3. I shot the SCAR and thought it was a straight-shooter, less accurate than a good bolt action .223 but more than accurate enough for its purpose. I couldn’t justify the price differential betwen the SCAR and a quality black rifle except for one thing: the SCAR is dead sexy, and looks do count. It’s a sweet rifle.

  4. Bolt guns will be more reliable and accurate than semi-autos.

    From Zack Smith:

    The bolt gun will be more accurate and easier to shoot.

    As background, I owned a high-end AR-10 built by JP Enterprises in the 2003-2005 timeframe; I know several shooters who still use them from time to time for long-range shooting; and I have seen a bunch of people try to campaign them in 3-Gun competition (which is not really the same as long-range shooting).

    The AR-10 is more finicky for accuracy. While a good bolt gun will usually shoot almost anything as accurately as the ammo is able to shoot (eg, an AI-AWP shooting Aus surplus into 1-1.25 MOA), the AR-10 will be more specific in the loads it will shoot accurately.

    The AR-10 more moving parts, and those parts start to move during firing. The practical effect of this is that absolute accuracy will be reduces vs. a bolt gun and the shooter will need to be more cognizant of a consistent body position and control over the rifle during firing for consistent accuracy.

    The AR-10 has a lot of reciprocating mass. There are basically three recoil impulse events during firing: the initial impulse from the bullet starting to move at ignition; the buffer and bolt carrier group changing direction when the buffer bottoms out in the receiver extension tube; and the bolt carrier group slamming forward into battery. A bolt gun has the first, but does not have the second two events. The effect of the two extra impulse events is that it can be much harder to keep an AR-10 on target throughout firing to stay on target and spot your hit or miss.

    Also, historically, AR-10’s have been significantly less reliable than AR-15’s (not to mention bolt guns). I have heard good things about some of the “new” AR-10 pattern makes, such as the DPMS.

  5. I really don’t think you could ever get an AR-platform rifle to handle like this one.

    We shot a Rock River AR-10, all too briefly, in our Black Rifle comparison, and the Rabbi’s words ring true. The AR-10 has a stout recoil pulse, especially from a carbine-length version. I have little experience with AR-10s, but Rock River puts together 1st-class rifles and our example behaved perfectly through about 100 rounds of Remington green box.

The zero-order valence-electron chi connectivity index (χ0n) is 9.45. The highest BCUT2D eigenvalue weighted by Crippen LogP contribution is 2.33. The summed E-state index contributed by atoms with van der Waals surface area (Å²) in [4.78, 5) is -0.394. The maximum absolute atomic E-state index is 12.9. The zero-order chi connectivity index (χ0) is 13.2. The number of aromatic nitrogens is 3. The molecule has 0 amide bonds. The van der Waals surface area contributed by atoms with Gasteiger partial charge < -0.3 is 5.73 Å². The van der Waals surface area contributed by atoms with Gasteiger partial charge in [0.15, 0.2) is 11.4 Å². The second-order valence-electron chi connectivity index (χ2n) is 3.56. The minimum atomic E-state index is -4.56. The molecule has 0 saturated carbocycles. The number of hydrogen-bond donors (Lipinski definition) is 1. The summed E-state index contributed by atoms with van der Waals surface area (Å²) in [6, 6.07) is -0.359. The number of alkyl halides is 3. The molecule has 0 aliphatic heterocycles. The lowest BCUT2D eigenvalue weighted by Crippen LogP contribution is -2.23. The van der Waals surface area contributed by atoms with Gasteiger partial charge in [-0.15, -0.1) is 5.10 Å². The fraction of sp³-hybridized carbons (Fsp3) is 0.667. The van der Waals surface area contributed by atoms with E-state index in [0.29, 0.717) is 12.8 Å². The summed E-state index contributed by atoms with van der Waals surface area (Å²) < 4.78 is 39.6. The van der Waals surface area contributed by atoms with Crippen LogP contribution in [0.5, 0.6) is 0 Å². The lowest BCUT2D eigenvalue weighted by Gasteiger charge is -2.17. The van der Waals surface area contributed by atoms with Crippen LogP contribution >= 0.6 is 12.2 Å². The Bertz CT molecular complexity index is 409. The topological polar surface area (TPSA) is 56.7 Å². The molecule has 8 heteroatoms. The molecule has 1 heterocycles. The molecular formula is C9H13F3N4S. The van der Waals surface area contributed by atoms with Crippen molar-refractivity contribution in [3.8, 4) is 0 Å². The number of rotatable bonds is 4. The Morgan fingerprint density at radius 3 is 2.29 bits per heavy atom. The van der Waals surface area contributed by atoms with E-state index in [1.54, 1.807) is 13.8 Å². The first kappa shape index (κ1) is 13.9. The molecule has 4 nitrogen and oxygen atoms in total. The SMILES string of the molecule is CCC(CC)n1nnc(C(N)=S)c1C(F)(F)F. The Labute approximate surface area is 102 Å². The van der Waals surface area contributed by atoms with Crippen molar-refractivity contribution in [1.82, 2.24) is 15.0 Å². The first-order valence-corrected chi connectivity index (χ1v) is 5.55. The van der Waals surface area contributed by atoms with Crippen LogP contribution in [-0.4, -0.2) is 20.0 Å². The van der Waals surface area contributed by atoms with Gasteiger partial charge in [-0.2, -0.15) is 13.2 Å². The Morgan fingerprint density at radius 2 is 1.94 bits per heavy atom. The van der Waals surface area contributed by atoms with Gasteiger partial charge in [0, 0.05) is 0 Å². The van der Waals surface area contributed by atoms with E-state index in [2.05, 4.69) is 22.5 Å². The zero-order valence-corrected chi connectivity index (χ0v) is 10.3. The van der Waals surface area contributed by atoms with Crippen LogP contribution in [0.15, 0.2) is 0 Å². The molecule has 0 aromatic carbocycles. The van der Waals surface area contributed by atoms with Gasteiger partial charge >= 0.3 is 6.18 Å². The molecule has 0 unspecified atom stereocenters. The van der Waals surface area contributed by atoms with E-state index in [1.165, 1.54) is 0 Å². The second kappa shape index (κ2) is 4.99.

Let me say a little more about the almost complete lack of recoil from the SCAR, also. Up until now, I considered the AK-74 to be the most nearly ‘recoilless’ tactical carbine on the civilian market. While none of the 5.45mm or 5.56mm carbines really give you a ‘kick’, there is always some degree of weapon jiggling and muzzle climb that tells you (aside from the muzzle blast) that you’re not shooting a Ruger 10/.22.

    HK-93s manage to be the hardest-shooting carbines in this class, because their roller-locking operating system doesn’t bleed off any combustion gasses or toss any counterweights rearwards to lessen the recoil. HK-91s and CETMEs, in .308, are worse still. AR’s always end up just a little off target after a shot is fired for me (and I don’t care for that ‘klung’ sound that the buffer spring makes), while the AK-74’s very low boreline and highly effective muzzle device let me keep the gun squarely on-target, even during very rapid firing. There is a little nudge of recoil, but it’s almost perfectly in line with the bore and shoulder stock so there’s no muzzle climb. I suspect that the small ‘recoil’ pulse actually comes from the reciprocation of the AK’s massive piston and bolt carrier, and not from the bullet or gasses leaving the muzzle.

    On the SCAR, basically, none of these phenomena occur at all. There’s a loud report, a swirling of combustion gasses upwards a rearwards from the muzzle brake (quite visible in cold weather), and the tiniest of straight-line taps on your shoulder. Whether you’re shooting irons or optics, there is *no* muzzle climb and *no* deviation from your point of aim. You’re never too old to rock and roll with the SCAR.

    The rapid-firing videos of my friend Andrew show this perfectly. (Not that he’s old.) In a further review, I’ll include some video that shows how the AK-74 behaves in the same situations; it’s good but not SCAR good.

  6. Would be greatly interested in any reports/testing of the SCAR 17S.

    Maybe there are some available and I just don’t know of them???

    Any help would be appreciated.


  7. well once again you guys did not notice the defective sliding buttstock. It’s too loose, and thus rattles too much. When attached to a sling, this clacking noise can be heard out to 200 yards on a quiet night, giving away the shooters position – a deathtrap in combat. The military and FN are aware of this, but a fix has not been made yet. Too bad – otherwise it seems like a good rifle.

  8. I have 4 scars 2 16s and 2 17s. The older ones with the original flashiders are way more accurate. I get 1/2 moa with reloaded 175 matchkings on lakecity brass. I also get under 1 inch from my 16s. the new scars with the pws muzzle breaks are looser specs.

  9. Thanks , I have just been searching for information approximately this topic for ages and yours is the greatest I’ve found out till now. But, what concerning the bottom line? Are you sure concerning the supply?